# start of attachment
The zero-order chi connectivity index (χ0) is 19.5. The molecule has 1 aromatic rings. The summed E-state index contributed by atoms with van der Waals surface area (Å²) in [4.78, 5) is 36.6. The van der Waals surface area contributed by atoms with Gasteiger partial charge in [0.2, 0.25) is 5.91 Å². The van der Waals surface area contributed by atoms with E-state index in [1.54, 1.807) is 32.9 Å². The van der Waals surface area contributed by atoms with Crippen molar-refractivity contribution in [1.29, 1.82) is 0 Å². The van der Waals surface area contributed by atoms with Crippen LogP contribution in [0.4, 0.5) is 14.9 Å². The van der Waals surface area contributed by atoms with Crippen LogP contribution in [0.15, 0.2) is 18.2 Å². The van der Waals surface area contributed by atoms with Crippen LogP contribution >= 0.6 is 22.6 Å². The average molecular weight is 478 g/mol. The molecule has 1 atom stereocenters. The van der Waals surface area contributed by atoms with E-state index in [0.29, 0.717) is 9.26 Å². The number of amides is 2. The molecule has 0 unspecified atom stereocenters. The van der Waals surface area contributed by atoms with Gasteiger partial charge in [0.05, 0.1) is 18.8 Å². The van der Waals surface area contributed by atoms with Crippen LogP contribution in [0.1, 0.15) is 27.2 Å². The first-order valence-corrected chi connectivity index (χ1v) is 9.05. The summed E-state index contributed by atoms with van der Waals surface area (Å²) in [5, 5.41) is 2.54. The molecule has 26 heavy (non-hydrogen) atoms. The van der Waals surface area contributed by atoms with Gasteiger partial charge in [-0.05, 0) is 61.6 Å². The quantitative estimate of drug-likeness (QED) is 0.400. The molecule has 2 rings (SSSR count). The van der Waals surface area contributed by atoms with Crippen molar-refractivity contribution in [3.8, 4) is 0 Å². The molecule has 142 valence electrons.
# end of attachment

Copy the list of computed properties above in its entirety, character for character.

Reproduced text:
The zero-order chi connectivity index (χ0) is 19.5. The molecule has 1 aromatic rings. The summed E-state index contributed by atoms with van der Waals surface area (Å²) in [4.78, 5) is 36.6. The van der Waals surface area contributed by atoms with Gasteiger partial charge in [0.2, 0.25) is 5.91 Å². The van der Waals surface area contributed by atoms with E-state index in [1.54, 1.807) is 32.9 Å². The van der Waals surface area contributed by atoms with Crippen molar-refractivity contribution in [1.29, 1.82) is 0 Å². The van der Waals surface area contributed by atoms with Crippen LogP contribution in [0.4, 0.5) is 14.9 Å². The van der Waals surface area contributed by atoms with Crippen LogP contribution in [0.15, 0.2) is 18.2 Å². The van der Waals surface area contributed by atoms with Crippen LogP contribution >= 0.6 is 22.6 Å². The average molecular weight is 478 g/mol. The molecule has 1 atom stereocenters. The van der Waals surface area contributed by atoms with E-state index in [0.29, 0.717) is 9.26 Å². The number of amides is 2. The molecule has 0 unspecified atom stereocenters. The van der Waals surface area contributed by atoms with Gasteiger partial charge in [0.05, 0.1) is 18.8 Å². The van der Waals surface area contributed by atoms with Crippen LogP contribution in [0.1, 0.15) is 27.2 Å². The first-order valence-corrected chi connectivity index (χ1v) is 9.05. The summed E-state index contributed by atoms with van der Waals surface area (Å²) in [5, 5.41) is 2.54. The molecule has 26 heavy (non-hydrogen) atoms. The van der Waals surface area contributed by atoms with Gasteiger partial charge in [-0.05, 0) is 61.6 Å². The quantitative estimate of drug-likeness (QED) is 0.400. The molecule has 2 rings (SSSR count). The van der Waals surface area contributed by atoms with Crippen molar-refractivity contribution in [3.8, 4) is 0 Å². The molecule has 142 valence electrons.